Therefore, if you want to remain ‘outside’ IR35, it is your working practices that you need to focus on, and then ensure your contract reflects them.
“My agency can substitute me, so I’m ‘outside’ IR35”
Many misconceptions surround the ‘right to substitution’ check. One of the main ones we often hear is that if your agency can substitute you for an equally qualified worker, this means you’re ‘outside’ IR35.
This is not the case. The crucial part of the Right to Substitution check is that you, the PSC, should be making the substitution.
To indicate you are ‘outside’ IR35, your PSC should have the right to supply another worker who is suitably capable to fulfil a role if you’re unable to. Typically, your PSC would then be responsible for paying the substitute.
If an agency supplied an alternative worker, they would only really be fulfilling their normal role. This wouldn’t satisfy the ‘right to substitution’ test or indicate that you’re ‘outside’ IR35.
“I’m a temporary officeholder, so I can be ‘outside’ IR35”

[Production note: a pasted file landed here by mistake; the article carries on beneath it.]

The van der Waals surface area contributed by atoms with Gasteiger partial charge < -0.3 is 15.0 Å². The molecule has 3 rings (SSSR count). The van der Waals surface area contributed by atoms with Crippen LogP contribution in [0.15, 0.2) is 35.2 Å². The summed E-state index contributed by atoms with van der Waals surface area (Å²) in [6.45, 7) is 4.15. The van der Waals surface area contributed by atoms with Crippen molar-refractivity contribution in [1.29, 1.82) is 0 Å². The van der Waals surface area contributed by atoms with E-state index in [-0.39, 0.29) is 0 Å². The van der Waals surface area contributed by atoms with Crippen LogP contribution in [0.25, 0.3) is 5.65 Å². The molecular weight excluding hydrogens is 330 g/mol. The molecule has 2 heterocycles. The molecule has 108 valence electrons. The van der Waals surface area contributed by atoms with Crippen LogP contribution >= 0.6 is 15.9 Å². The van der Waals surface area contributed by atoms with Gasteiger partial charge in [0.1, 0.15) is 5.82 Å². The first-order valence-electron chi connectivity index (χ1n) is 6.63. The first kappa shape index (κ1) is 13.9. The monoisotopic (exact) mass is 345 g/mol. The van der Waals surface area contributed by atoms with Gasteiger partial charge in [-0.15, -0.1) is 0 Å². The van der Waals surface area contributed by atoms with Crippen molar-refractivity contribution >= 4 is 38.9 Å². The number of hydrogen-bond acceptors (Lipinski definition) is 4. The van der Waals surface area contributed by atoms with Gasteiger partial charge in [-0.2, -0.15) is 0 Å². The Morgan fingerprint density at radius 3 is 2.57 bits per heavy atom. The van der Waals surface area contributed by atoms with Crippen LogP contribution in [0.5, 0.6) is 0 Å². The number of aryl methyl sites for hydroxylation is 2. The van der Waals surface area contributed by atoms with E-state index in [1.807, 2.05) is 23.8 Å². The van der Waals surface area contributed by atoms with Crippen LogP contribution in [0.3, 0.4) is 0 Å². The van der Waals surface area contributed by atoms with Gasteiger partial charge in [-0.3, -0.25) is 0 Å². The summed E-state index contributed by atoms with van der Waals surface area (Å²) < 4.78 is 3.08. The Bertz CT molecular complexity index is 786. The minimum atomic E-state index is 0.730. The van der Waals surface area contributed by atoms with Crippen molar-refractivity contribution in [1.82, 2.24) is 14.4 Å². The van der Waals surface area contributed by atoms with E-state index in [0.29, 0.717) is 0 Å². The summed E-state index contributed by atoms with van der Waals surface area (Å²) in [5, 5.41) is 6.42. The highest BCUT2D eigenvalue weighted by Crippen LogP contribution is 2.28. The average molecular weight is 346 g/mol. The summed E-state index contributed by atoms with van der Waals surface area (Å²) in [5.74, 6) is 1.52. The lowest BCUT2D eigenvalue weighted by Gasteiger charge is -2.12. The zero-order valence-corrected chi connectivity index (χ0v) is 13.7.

Again, this is untrue.
If your contract is fulfilling the position of an officeholder, such as an HR director, this is treated as an ‘inside’ IR35 role as you’re acting in the position of an employee.
However, this doesn’t necessarily mean that all of your roles will be ‘inside’ IR35. It is possible that if you are fulfilling that officeholder role, you could also, in another situation, take on an ‘outside’ IR35 role.
Nevertheless, you must remember that if the work you’re doing is fulfilling the role of an officeholder, it is likely to be ‘inside’ IR35.
“I’m a contractor for maternity cover, so I can be ‘outside’ IR35”
Similar to the situation above, often contractors believe that if they’re on a short contract, covering for someone on maternity leave, they will be deemed ‘outside’ IR35.
This is not the case. If you are covering the role of an employee, then by definition, you are likely to be following the same working practices as that employee.
Therefore, if your role is maternity cover for an employee, you are likely to be ‘inside’ IR35.
How we can help
If you’re unsure where you stand, don’t worry, our experts are available on 01244 684700 to answer any questions you may have and help you prepare for the changes. Or, click here to book a consultation.